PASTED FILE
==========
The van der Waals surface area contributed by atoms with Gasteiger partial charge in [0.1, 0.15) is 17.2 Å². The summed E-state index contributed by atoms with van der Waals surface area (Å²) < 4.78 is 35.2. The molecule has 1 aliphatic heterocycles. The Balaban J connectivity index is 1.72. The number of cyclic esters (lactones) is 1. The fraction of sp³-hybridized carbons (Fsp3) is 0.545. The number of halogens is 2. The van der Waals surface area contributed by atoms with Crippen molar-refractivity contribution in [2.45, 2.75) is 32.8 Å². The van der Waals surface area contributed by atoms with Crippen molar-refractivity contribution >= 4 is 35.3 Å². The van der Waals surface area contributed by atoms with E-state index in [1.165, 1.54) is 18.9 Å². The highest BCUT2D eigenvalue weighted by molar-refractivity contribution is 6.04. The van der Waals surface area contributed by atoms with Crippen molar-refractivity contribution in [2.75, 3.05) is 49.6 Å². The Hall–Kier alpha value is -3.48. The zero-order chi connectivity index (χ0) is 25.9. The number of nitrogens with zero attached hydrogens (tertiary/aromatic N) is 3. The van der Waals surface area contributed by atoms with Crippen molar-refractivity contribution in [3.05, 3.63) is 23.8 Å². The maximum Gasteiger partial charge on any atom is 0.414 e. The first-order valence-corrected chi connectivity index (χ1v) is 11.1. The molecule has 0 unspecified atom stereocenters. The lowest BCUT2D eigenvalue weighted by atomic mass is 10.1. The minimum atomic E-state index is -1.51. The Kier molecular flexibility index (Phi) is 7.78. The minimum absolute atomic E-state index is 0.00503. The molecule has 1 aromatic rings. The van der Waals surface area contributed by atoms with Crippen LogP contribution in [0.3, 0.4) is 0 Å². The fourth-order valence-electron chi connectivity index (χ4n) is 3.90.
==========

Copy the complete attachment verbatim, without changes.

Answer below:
The van der Waals surface area contributed by atoms with Gasteiger partial charge in [0.1, 0.15) is 17.2 Å². The summed E-state index contributed by atoms with van der Waals surface area (Å²) < 4.78 is 35.2. The molecule has 1 aliphatic heterocycles. The Balaban J connectivity index is 1.72. The number of cyclic esters (lactones) is 1. The fraction of sp³-hybridized carbons (Fsp3) is 0.545. The number of halogens is 2. The van der Waals surface area contributed by atoms with Crippen molar-refractivity contribution in [2.45, 2.75) is 32.8 Å². The van der Waals surface area contributed by atoms with Crippen molar-refractivity contribution >= 4 is 35.3 Å². The van der Waals surface area contributed by atoms with E-state index in [1.165, 1.54) is 18.9 Å². The highest BCUT2D eigenvalue weighted by molar-refractivity contribution is 6.04. The van der Waals surface area contributed by atoms with Crippen molar-refractivity contribution in [2.75, 3.05) is 49.6 Å². The Hall–Kier alpha value is -3.48. The zero-order chi connectivity index (χ0) is 25.9. The number of nitrogens with zero attached hydrogens (tertiary/aromatic N) is 3. The van der Waals surface area contributed by atoms with Crippen molar-refractivity contribution in [3.05, 3.63) is 23.8 Å². The maximum Gasteiger partial charge on any atom is 0.414 e. The first-order valence-corrected chi connectivity index (χ1v) is 11.1. The molecule has 0 unspecified atom stereocenters. The lowest BCUT2D eigenvalue weighted by atomic mass is 10.1. The minimum atomic E-state index is -1.51. The Kier molecular flexibility index (Phi) is 7.78. The minimum absolute atomic E-state index is 0.00503. The molecule has 1 aromatic rings. The van der Waals surface area contributed by atoms with Crippen LogP contribution in [0.3, 0.4) is 0 Å². The fourth-order valence-electron chi connectivity index (χ4n) is 3.90.